The rollout of myki machines on trams has yet to begin, but already there is enough information out there to begin analysis on what to expect. Information gleaned from the myki website suggests that it will alow myki money top ups of up to $20 and that it will sell short term myki passes which is the equivalent of 2 hour or daily metcards for tourists. In other words it will not provide any better functionality than metcard. SHAME!
The two big issues I see are the lack of myki pass support, and secondly the lack of support for electronic payment methods.
The lack of myki pass support is a kick in the shins for regular tram commuters who'll inconveniently still have to go to a train stations/tram superstops to get instant myki pass top ups. Either that or purchase them online and wait a minimum 24 hours before the transaction is approved. Presumably the lack of myki pass support is because there is an issue with the storage of large volumes of cash on a tram, which brings us to the next issue, why is there still no support for electronic payment methods?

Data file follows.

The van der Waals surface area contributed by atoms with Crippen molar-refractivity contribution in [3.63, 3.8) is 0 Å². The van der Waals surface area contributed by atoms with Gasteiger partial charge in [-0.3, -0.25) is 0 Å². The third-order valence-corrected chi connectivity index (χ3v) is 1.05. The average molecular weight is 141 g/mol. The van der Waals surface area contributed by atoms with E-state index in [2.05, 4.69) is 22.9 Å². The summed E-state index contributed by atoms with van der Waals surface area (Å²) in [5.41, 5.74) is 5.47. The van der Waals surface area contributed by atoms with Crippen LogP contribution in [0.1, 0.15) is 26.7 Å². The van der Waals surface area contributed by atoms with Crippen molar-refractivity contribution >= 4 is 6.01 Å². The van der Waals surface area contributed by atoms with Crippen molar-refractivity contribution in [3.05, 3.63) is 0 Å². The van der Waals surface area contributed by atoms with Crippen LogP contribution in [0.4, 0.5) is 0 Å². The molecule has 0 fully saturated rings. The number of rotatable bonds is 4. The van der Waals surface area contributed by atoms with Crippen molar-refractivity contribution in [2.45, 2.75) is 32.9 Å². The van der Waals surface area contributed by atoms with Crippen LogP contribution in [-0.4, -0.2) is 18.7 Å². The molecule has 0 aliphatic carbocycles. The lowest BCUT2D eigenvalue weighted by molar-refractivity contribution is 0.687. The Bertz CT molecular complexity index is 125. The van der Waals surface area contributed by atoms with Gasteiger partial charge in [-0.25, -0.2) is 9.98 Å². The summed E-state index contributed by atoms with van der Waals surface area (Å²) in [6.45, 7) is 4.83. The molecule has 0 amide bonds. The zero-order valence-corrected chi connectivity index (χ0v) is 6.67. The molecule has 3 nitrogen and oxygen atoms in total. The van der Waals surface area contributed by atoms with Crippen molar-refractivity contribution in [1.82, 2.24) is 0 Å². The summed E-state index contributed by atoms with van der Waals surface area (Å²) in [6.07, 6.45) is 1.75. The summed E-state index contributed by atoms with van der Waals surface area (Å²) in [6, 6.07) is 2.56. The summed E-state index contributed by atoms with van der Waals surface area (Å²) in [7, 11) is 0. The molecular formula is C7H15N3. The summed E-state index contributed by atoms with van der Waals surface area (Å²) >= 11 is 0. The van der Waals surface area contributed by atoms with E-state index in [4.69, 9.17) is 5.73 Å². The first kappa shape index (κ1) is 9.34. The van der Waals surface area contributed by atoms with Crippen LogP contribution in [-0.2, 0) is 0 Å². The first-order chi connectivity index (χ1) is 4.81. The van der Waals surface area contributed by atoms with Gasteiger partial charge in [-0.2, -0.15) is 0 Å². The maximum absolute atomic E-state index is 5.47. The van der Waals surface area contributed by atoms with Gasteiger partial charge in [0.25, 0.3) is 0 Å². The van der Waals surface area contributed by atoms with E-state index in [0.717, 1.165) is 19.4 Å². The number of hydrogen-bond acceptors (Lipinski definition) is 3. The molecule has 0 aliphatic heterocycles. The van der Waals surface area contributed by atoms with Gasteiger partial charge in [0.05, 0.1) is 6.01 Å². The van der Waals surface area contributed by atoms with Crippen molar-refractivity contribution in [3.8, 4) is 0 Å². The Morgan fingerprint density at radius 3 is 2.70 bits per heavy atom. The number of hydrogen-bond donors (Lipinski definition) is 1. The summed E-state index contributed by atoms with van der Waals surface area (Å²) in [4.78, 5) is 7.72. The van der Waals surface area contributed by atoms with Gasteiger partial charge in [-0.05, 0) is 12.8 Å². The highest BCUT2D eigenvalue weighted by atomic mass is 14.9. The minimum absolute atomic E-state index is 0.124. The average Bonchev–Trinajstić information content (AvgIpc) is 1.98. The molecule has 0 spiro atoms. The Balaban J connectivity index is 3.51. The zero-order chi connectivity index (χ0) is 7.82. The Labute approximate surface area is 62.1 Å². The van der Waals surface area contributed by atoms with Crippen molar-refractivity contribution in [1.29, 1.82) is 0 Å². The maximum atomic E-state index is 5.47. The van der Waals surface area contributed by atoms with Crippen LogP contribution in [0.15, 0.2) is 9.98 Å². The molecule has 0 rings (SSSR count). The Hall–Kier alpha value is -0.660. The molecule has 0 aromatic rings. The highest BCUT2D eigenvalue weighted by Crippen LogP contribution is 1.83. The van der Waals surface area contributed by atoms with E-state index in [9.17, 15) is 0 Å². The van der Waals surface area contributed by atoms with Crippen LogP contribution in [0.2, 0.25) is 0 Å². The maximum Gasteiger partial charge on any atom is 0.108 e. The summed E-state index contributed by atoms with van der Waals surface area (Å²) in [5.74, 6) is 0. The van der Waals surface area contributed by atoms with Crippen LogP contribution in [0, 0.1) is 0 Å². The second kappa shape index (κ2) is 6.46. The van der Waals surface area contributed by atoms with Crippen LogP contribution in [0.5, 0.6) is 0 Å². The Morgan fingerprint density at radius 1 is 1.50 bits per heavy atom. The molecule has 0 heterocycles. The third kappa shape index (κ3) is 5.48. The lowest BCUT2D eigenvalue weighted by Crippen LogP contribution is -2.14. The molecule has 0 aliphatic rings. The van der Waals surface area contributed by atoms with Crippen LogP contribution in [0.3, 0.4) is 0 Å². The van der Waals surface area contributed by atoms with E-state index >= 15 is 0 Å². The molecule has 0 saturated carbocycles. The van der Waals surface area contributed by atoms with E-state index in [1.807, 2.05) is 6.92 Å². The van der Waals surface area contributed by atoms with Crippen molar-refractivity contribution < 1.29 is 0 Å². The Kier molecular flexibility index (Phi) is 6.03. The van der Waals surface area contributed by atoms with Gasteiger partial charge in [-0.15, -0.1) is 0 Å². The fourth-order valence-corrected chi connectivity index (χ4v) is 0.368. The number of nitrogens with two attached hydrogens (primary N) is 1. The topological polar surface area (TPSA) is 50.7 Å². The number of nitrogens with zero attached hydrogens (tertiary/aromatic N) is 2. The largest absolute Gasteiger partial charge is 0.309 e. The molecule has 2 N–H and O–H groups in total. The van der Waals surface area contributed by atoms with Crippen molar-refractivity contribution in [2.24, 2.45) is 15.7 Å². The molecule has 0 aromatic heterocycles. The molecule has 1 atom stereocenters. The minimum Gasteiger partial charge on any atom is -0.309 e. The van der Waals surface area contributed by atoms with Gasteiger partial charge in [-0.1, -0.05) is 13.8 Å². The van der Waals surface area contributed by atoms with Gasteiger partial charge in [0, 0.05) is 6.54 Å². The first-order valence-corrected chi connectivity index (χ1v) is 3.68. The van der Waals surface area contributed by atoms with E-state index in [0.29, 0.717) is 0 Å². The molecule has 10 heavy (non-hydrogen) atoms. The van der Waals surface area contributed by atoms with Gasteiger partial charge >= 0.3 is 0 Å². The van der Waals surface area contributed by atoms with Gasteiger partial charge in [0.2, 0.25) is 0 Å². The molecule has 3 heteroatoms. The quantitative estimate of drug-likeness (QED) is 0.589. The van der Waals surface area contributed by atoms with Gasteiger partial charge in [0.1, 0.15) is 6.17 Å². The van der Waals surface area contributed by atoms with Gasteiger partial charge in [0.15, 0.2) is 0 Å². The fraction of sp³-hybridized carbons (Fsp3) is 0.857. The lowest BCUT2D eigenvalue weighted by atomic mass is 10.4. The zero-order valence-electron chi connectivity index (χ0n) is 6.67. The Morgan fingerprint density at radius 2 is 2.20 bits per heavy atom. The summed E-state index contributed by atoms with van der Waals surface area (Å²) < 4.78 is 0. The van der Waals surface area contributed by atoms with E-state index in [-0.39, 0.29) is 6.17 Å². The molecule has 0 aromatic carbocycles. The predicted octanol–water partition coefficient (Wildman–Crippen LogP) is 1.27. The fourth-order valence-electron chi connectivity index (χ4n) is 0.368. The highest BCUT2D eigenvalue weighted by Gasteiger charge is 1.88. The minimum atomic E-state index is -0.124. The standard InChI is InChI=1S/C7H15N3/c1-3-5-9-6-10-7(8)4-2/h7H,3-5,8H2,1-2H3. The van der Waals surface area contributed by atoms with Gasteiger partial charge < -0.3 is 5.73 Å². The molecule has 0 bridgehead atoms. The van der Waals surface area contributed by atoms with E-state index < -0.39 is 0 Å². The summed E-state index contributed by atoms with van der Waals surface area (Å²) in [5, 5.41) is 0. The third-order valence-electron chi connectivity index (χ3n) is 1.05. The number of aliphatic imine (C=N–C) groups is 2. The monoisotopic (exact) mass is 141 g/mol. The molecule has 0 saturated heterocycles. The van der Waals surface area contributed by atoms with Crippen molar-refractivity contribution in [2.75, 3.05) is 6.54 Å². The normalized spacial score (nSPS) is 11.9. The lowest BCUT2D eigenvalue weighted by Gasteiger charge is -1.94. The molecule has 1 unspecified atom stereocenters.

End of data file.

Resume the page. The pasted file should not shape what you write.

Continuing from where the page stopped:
If myki touch on and touch off information can be relayed back to a central database, there must be a means for communication from the tram to the outside world, and hence a means for electronic payment methods. Are electronic payment methods too slow to function on a tram? Are they too unreliable? Or is it something for the too hard basket?
Melburnians should rightly expect things to improve with myki, except we're once again stuck with the status quo of coin collecting. Perhaps we'll see more tram superstops with full functionality myki topup machines scattered around every route in the future, but at the moment they are only seen in the city.
This blog post is a request that myki reconsiders the myki pass functionality on their tram top up machines to allow, at minimum, purchase of a weekly myki passes, then progressively phase in more days as a solution for increased storage and disposable of money on trams or electronic payments becomes available.